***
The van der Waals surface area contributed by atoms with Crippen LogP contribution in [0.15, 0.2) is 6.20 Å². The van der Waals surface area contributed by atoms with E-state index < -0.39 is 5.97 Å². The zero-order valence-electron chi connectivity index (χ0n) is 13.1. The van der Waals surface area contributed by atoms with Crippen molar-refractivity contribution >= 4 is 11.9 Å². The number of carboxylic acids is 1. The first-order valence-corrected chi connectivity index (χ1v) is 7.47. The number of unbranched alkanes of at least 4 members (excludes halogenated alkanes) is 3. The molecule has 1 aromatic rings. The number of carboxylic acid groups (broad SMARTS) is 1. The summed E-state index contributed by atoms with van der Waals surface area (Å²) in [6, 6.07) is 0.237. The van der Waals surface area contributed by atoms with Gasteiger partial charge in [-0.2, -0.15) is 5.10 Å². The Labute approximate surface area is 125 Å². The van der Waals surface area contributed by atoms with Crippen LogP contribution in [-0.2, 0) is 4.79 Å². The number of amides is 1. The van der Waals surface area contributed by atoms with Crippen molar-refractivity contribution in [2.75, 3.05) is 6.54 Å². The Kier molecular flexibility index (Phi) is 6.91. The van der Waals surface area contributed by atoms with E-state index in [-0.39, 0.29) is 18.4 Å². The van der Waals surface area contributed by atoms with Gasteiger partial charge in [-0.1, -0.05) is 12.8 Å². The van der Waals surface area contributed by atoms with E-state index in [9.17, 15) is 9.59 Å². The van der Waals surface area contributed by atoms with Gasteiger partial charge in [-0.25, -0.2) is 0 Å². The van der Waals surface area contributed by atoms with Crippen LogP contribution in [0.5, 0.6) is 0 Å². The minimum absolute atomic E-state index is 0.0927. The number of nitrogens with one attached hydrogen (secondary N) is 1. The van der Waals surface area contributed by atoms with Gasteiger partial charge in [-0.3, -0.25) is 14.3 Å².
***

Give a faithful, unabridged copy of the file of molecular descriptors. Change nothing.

The van der Waals surface area contributed by atoms with Crippen LogP contribution in [0.15, 0.2) is 6.20 Å². The van der Waals surface area contributed by atoms with E-state index < -0.39 is 5.97 Å². The zero-order valence-electron chi connectivity index (χ0n) is 13.1. The van der Waals surface area contributed by atoms with Crippen molar-refractivity contribution >= 4 is 11.9 Å². The number of carboxylic acids is 1. The first-order valence-corrected chi connectivity index (χ1v) is 7.47. The number of unbranched alkanes of at least 4 members (excludes halogenated alkanes) is 3. The molecule has 1 aromatic rings. The number of carboxylic acid groups (broad SMARTS) is 1. The summed E-state index contributed by atoms with van der Waals surface area (Å²) in [6, 6.07) is 0.237. The van der Waals surface area contributed by atoms with Gasteiger partial charge in [-0.2, -0.15) is 5.10 Å². The Labute approximate surface area is 125 Å². The van der Waals surface area contributed by atoms with Crippen LogP contribution in [-0.2, 0) is 4.79 Å². The number of amides is 1. The van der Waals surface area contributed by atoms with Crippen molar-refractivity contribution in [2.75, 3.05) is 6.54 Å². The Kier molecular flexibility index (Phi) is 6.91. The van der Waals surface area contributed by atoms with E-state index in [-0.39, 0.29) is 18.4 Å². The van der Waals surface area contributed by atoms with Gasteiger partial charge in [-0.1, -0.05) is 12.8 Å². The van der Waals surface area contributed by atoms with E-state index in [9.17, 15) is 9.59 Å². The van der Waals surface area contributed by atoms with Gasteiger partial charge in [-0.25, -0.2) is 0 Å². The van der Waals surface area contributed by atoms with Crippen LogP contribution in [0.5, 0.6) is 0 Å². The minimum absolute atomic E-state index is 0.0927. The number of nitrogens with one attached hydrogen (secondary N) is 1. The van der Waals surface area contributed by atoms with Gasteiger partial charge in [-0.3, -0.25) is 14.3 Å².